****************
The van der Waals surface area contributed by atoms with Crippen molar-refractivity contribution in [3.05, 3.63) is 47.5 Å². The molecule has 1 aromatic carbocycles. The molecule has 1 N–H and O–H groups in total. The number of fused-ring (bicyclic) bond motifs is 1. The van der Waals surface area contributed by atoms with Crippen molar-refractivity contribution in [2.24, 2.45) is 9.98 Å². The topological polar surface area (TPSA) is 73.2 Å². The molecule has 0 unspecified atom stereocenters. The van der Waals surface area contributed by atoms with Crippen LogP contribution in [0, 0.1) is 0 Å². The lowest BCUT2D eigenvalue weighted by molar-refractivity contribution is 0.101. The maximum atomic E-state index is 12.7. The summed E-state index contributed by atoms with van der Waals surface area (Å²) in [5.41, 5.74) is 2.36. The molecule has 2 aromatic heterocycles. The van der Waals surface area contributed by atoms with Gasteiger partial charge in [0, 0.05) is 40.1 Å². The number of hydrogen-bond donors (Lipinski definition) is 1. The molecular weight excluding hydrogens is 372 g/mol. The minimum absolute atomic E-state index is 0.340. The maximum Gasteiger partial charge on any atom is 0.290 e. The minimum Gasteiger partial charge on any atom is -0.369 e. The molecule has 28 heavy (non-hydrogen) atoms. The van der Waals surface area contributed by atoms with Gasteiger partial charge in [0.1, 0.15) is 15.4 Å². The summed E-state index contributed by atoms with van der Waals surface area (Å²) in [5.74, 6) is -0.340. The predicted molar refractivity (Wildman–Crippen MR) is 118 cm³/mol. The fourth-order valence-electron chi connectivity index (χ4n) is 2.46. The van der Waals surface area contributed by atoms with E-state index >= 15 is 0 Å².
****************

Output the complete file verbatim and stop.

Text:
The van der Waals surface area contributed by atoms with Crippen molar-refractivity contribution in [3.05, 3.63) is 47.5 Å². The molecule has 1 aromatic carbocycles. The molecule has 1 N–H and O–H groups in total. The number of fused-ring (bicyclic) bond motifs is 1. The van der Waals surface area contributed by atoms with Crippen molar-refractivity contribution in [2.24, 2.45) is 9.98 Å². The topological polar surface area (TPSA) is 73.2 Å². The molecule has 0 unspecified atom stereocenters. The van der Waals surface area contributed by atoms with Crippen LogP contribution in [0, 0.1) is 0 Å². The lowest BCUT2D eigenvalue weighted by molar-refractivity contribution is 0.101. The maximum atomic E-state index is 12.7. The summed E-state index contributed by atoms with van der Waals surface area (Å²) in [5.41, 5.74) is 2.36. The molecule has 2 aromatic heterocycles. The van der Waals surface area contributed by atoms with Gasteiger partial charge in [0, 0.05) is 40.1 Å². The number of hydrogen-bond donors (Lipinski definition) is 1. The molecular weight excluding hydrogens is 372 g/mol. The minimum absolute atomic E-state index is 0.340. The maximum Gasteiger partial charge on any atom is 0.290 e. The minimum Gasteiger partial charge on any atom is -0.369 e. The molecule has 28 heavy (non-hydrogen) atoms. The van der Waals surface area contributed by atoms with Gasteiger partial charge in [0.1, 0.15) is 15.4 Å². The summed E-state index contributed by atoms with van der Waals surface area (Å²) in [5.74, 6) is -0.340. The predicted molar refractivity (Wildman–Crippen MR) is 118 cm³/mol. The fourth-order valence-electron chi connectivity index (χ4n) is 2.46. The van der Waals surface area contributed by atoms with E-state index >= 15 is 0 Å².